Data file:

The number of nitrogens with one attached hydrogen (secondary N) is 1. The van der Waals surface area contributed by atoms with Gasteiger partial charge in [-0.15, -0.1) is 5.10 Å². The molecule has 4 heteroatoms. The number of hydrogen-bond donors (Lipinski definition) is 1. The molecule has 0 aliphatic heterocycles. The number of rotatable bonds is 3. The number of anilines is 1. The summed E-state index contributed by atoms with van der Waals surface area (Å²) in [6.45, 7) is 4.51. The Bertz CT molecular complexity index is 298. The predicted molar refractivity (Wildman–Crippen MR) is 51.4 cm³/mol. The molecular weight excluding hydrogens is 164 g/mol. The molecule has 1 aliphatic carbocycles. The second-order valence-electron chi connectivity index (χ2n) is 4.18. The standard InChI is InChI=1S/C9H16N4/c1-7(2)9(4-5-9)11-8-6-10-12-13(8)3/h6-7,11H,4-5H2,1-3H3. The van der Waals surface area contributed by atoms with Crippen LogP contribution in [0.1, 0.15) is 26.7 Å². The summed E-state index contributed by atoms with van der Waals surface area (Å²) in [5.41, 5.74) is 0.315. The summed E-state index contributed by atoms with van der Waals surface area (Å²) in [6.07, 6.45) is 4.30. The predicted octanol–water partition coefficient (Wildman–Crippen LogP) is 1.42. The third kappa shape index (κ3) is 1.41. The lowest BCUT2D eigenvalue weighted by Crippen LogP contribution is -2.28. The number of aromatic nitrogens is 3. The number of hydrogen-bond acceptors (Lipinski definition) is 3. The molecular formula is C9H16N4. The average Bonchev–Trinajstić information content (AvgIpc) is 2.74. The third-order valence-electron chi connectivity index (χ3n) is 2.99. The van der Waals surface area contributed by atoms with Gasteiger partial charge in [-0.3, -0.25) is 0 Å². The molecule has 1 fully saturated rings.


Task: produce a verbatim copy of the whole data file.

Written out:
The number of nitrogens with one attached hydrogen (secondary N) is 1. The van der Waals surface area contributed by atoms with Gasteiger partial charge in [-0.15, -0.1) is 5.10 Å². The molecule has 4 heteroatoms. The number of hydrogen-bond donors (Lipinski definition) is 1. The molecule has 0 aliphatic heterocycles. The number of rotatable bonds is 3. The number of anilines is 1. The summed E-state index contributed by atoms with van der Waals surface area (Å²) in [6.45, 7) is 4.51. The Bertz CT molecular complexity index is 298. The predicted molar refractivity (Wildman–Crippen MR) is 51.4 cm³/mol. The molecular weight excluding hydrogens is 164 g/mol. The molecule has 1 aliphatic carbocycles. The second-order valence-electron chi connectivity index (χ2n) is 4.18. The standard InChI is InChI=1S/C9H16N4/c1-7(2)9(4-5-9)11-8-6-10-12-13(8)3/h6-7,11H,4-5H2,1-3H3. The van der Waals surface area contributed by atoms with Crippen LogP contribution in [0.1, 0.15) is 26.7 Å². The summed E-state index contributed by atoms with van der Waals surface area (Å²) in [5.41, 5.74) is 0.315. The summed E-state index contributed by atoms with van der Waals surface area (Å²) in [6.07, 6.45) is 4.30. The predicted octanol–water partition coefficient (Wildman–Crippen LogP) is 1.42. The third kappa shape index (κ3) is 1.41. The lowest BCUT2D eigenvalue weighted by Crippen LogP contribution is -2.28. The number of aromatic nitrogens is 3. The number of hydrogen-bond acceptors (Lipinski definition) is 3. The molecular formula is C9H16N4. The average Bonchev–Trinajstić information content (AvgIpc) is 2.74. The third-order valence-electron chi connectivity index (χ3n) is 2.99. The van der Waals surface area contributed by atoms with Gasteiger partial charge in [-0.3, -0.25) is 0 Å². The molecule has 1 fully saturated rings.